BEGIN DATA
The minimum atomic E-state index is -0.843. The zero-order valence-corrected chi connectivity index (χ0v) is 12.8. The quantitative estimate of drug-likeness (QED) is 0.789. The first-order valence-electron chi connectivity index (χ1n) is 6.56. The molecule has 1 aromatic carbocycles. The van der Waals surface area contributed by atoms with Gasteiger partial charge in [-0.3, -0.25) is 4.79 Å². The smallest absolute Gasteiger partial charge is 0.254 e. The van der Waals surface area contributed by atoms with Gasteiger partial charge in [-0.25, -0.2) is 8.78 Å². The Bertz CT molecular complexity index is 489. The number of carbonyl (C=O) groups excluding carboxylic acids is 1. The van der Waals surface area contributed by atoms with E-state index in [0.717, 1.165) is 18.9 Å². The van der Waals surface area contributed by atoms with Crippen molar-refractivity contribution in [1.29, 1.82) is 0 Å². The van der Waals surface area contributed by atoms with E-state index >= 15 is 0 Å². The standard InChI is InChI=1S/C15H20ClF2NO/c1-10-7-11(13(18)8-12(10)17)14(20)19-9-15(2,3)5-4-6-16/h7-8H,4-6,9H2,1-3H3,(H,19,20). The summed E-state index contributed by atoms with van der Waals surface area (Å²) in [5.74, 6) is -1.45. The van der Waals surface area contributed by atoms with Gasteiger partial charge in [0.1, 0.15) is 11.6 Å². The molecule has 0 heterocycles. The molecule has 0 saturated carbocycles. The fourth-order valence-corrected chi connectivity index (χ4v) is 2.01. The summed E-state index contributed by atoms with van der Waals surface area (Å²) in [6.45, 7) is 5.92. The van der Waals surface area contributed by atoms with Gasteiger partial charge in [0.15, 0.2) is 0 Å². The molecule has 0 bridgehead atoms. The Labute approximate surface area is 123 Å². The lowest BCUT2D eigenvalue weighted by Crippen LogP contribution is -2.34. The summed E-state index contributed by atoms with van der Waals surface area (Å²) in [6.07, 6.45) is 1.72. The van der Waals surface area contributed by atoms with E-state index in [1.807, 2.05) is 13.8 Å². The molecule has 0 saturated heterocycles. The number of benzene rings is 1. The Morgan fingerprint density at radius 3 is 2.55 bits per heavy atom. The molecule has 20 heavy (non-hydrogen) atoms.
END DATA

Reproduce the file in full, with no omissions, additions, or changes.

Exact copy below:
The minimum atomic E-state index is -0.843. The zero-order valence-corrected chi connectivity index (χ0v) is 12.8. The quantitative estimate of drug-likeness (QED) is 0.789. The first-order valence-electron chi connectivity index (χ1n) is 6.56. The molecule has 1 aromatic carbocycles. The van der Waals surface area contributed by atoms with Gasteiger partial charge in [-0.3, -0.25) is 4.79 Å². The smallest absolute Gasteiger partial charge is 0.254 e. The van der Waals surface area contributed by atoms with Gasteiger partial charge in [-0.25, -0.2) is 8.78 Å². The Bertz CT molecular complexity index is 489. The number of carbonyl (C=O) groups excluding carboxylic acids is 1. The van der Waals surface area contributed by atoms with E-state index in [0.717, 1.165) is 18.9 Å². The van der Waals surface area contributed by atoms with Crippen molar-refractivity contribution in [1.29, 1.82) is 0 Å². The van der Waals surface area contributed by atoms with E-state index >= 15 is 0 Å². The standard InChI is InChI=1S/C15H20ClF2NO/c1-10-7-11(13(18)8-12(10)17)14(20)19-9-15(2,3)5-4-6-16/h7-8H,4-6,9H2,1-3H3,(H,19,20). The summed E-state index contributed by atoms with van der Waals surface area (Å²) in [5.74, 6) is -1.45. The van der Waals surface area contributed by atoms with Gasteiger partial charge in [0.1, 0.15) is 11.6 Å². The molecule has 0 heterocycles. The molecule has 0 saturated carbocycles. The fourth-order valence-corrected chi connectivity index (χ4v) is 2.01. The summed E-state index contributed by atoms with van der Waals surface area (Å²) in [6.45, 7) is 5.92. The van der Waals surface area contributed by atoms with Gasteiger partial charge in [0.15, 0.2) is 0 Å². The molecule has 0 bridgehead atoms. The Labute approximate surface area is 123 Å². The lowest BCUT2D eigenvalue weighted by Crippen LogP contribution is -2.34. The summed E-state index contributed by atoms with van der Waals surface area (Å²) in [6.07, 6.45) is 1.72. The van der Waals surface area contributed by atoms with E-state index in [1.807, 2.05) is 13.8 Å². The molecule has 0 saturated heterocycles. The number of benzene rings is 1. The Morgan fingerprint density at radius 3 is 2.55 bits per heavy atom. The molecule has 20 heavy (non-hydrogen) atoms.